Y’wish to see what’s in that lantern? O what protean forms swim up from men’s minds and melt in hot Promethean plunder, scorching eyes with divine shames and horrors, and cast them down to Davy Jones. And others, still blind, yet in it see all divine graces, and Fiddler’s Green sent, where no man is suffered to want and toil, but is ancient, mutable and unchanging, as the she who girdles round the globe. Them’s truth. And you’ll be punished.

Thomas Wake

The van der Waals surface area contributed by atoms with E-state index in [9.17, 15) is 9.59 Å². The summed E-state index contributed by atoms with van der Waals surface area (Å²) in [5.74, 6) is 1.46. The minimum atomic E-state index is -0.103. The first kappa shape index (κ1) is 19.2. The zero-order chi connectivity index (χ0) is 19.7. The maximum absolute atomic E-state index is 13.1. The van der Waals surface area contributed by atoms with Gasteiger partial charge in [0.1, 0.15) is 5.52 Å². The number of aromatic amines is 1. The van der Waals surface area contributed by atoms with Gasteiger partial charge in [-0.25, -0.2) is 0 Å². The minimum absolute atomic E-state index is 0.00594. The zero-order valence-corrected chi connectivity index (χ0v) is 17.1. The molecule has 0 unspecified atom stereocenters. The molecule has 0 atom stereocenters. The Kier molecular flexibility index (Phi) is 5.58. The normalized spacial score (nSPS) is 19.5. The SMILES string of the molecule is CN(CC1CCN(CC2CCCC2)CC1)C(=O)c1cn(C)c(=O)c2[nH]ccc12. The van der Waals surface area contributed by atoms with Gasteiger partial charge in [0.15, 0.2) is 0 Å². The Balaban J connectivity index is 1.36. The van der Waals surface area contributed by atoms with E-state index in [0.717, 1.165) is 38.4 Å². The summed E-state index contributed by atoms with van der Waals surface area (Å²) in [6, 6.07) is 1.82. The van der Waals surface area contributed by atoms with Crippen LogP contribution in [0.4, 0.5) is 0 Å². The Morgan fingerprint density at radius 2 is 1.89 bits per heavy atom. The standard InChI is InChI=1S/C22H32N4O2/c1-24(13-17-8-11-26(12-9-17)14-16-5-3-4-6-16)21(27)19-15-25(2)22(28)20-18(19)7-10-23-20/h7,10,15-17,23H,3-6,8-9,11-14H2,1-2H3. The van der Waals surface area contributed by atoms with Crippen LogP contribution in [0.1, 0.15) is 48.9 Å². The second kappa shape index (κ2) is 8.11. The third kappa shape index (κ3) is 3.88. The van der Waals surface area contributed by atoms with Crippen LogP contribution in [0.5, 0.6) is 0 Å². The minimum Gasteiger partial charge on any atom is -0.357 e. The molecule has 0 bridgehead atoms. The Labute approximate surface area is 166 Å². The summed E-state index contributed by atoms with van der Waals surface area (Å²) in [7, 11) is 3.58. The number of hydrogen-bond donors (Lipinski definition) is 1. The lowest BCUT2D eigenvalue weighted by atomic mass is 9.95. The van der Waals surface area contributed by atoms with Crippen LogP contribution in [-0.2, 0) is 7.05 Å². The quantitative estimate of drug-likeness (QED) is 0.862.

Eggers mentioned once or twice in an interview that Tom and Tom are symbolic of the myths of Prometheus and Proteus, so you can find that part of the interpretation pretty much anywhere you look. I’ll refrain from the deep dive for that reason. I hate critics, after all, especially when all they bring to table is the obvious, or what the director gave them on a platter. Albeit The Lighthouse is a touch more obtuse than the average, so you could be forgiven for leaving with more awe than understanding. I ended up reading most of the script this morning, because I just wasn’t sure what the dialogue really was at points. Both Dafoe and Pattinson give killer performances, in thick accent and period dialogue. You don’t need to catch it all, of course, as a viewer, just let it wash over you like the epic tide of encroaching crazy that it is, and you’ll do just fine. Enjoy the Lovecraftian references for their sheer oddity, no worry. Parse apart the mystery of the story on a more literal level, that’s every bit as fun and full. Or just be entertained, that’s cool too. But don’t tell me it didn’t mean something. Eggers and Eggers had something very real driving this vision, and it permeates every frame. The Lighthouse is classic Man v Himself, set within the larger narrative of Man v Nature, and in that it is pushing the boundaries of what has come before. It’s an examination of love as a self-reflective journey, conflicted in its inherent homoeroticism, and the isolation of existing on this rock, alone with nothing but ourselves, yearning for a light beyond our own maddening reflections.